“Initiating the idea is not enough but we need clear rules and serious law enforcement against anyone who misuses the subsidy,” Yusak Reba, an expert from state Cenderawasih University said Wednesday.
Reba said the fixed price was very low for Papua and West Papua standards, which is Rp 6,450 (49 US cents) per liter for Premium gasoline, Rp 5,150 per liter for diesel and Rp 2,500 for kerosene.
The prices of fuel in Papua and West Papua could reach between Rp 50,000 Rp 100,000 per liter.
“The President has said the government would monitor the implementation, but still, we need clear regulations with punishment. Who will supervise the prices in remote areas?” Reba went on.
Bintang Mountains Regent Costan Oktemta said he would make a bylaw to support the fixed price scheme. “If there is no clear regulation, the cheap fuel will be all bought by someone with a lot of money, who will sell it to people at much higher prices,” Costan said.
Costan said his administration would determine the ceiling price of Rp 10,000 per liter for Premium and diesel fuel. Currently, the price of Premium is Rp 50,000 because of the limited supply. (evi)
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4) Jokowi brings cheaper fuel to Papua
Nethy Dharma Somba The Jakarta Post
Dekai, Papua | Wed, October 19 2016 | 08:23 am
After promising Papuans with infrastructure development, President Joko “Jokowi” Widodo on Tuesday enthralled residents of the easternmost province with much lower fuel prices on par with other parts of the country.

People in Papua and West Papua provinces used to buy premium gasoline at between Rp 50,000 (US$3.84) and Rp 100,000 per liter, more than 10 times the price in Java. With the new policy, the price of premium across the country will be set at Rp 6,450 per liter. Meanwhile, the price of diesel fuel will be Rp 1,150 a liter and kerosene at Rp 2,500 a liter.

“People in Papua and West Papua should have enjoyed the same fuel prices like other parts of Indonesia decades ago,” Jokowi said, announcing the one fuel-price policy in Yahukimo, Papua, on Tuesday.

His statement was promptly greeted with applause and cheers by the thousands of people in Yahukimo witnessing the launching ceremony.

Jokowi said people could still resell premium gasoline outside gas stations but the price was not allowed to exceed Rp 10,000 per liter.

“I will be keeping an eye on this. Do not let only a few individuals enjoy the low price as in other parts of Indonesia while most of people still have to purchase [fuel] at high prices,” Jokowi said.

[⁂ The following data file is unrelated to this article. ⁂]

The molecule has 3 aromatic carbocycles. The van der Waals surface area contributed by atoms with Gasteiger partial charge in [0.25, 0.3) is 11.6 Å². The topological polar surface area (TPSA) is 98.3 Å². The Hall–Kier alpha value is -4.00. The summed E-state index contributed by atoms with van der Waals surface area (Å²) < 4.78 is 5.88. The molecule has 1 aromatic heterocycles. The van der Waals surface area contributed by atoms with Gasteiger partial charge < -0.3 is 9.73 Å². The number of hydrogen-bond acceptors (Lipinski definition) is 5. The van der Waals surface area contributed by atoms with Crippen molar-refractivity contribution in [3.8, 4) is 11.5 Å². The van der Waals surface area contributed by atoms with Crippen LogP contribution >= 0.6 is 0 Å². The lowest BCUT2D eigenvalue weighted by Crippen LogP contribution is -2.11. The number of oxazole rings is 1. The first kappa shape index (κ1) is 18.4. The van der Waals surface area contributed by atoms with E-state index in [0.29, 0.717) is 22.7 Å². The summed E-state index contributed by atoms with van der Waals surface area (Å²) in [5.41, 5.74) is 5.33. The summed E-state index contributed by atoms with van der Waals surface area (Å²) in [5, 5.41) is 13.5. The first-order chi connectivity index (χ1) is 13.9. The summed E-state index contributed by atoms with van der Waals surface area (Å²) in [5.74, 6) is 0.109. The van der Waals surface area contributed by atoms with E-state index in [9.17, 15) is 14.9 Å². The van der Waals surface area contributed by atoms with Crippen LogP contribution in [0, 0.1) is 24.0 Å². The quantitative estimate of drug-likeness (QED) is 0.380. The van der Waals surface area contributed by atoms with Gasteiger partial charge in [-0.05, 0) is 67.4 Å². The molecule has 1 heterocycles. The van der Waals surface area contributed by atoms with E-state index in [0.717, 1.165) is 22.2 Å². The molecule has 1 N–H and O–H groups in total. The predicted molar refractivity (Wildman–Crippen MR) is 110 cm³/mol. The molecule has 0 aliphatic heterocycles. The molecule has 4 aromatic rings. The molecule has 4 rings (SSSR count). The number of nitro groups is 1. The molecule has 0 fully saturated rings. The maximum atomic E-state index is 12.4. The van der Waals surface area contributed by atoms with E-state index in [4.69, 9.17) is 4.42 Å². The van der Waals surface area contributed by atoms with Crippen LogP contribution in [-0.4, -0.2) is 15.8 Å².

The President added that with the one-price policy, state-run oil and gas company PT Pertamina would spend an additional Rp 800 billion a year in fuel subsidies. Jokowi emphasized the additional cost was not a problem for him because what mattered was social justice for all Indonesians.

PT Pertamina has prepared an air tractor operated by PT Pelita Air, its subsidiary, to transport fuel to distributors (APMS) located in Papua’s hinterland that can only be reached by air transportation. The aircraft is capable of transporting 4,000 liters of fuel per flight. 

To support the one-price fuel policy, Pertamina has also established fuel distribution agencies in eight regencies, namely in Central Mamberamo, Intan Jaya, Mamberamo Raya, Nduga, Pegunungan Arfak, Pegunungan Bintang, Puncak, Tolikara and Yalimo in West Papua.

Aside from announcing the lower fuel prices, Jokowi, who was accompanied by Papua Governor Lukas Enembe, also officially inaugurated Nop Goliat Airport in Dekai.

“Currently the runway is 1,600 meters but I have told the transportation minister to expand it to 2,500 meters within the next two years,” the President said.

Airports have been the hub of the transportation for 515 subdistricts in 51 districts in the province, which is home to 157 airstrips because the only means of transportation connecting the districts are small-sized aircraft.

The President also made time to donate food supplies to children below five years of age, pregnant mothers and school kids during his visit on Tuesday.

Together with First Lady Iriana, he also watched a traditional bakar batu cooking practice during which both joined the community in opening piles of food cooked on hot stones.

On Monday, Jokowi inaugurated several projects including six power facilities in Papua and West Papua worth a total of Rp 988 billion. With completion of the projects scheduled for 2019, electricity capacity in Papua and West Papua is set to increase two-fold. Current total capacity in both provinces is 294 and 242 megawatts at peak load, 
respectively.

State electricity firm PLN is working around the clock to complete the electrification of 15 regency capitals across Papua and West Papua and to provide adequate power supply to outer islands and border areas also by 2019.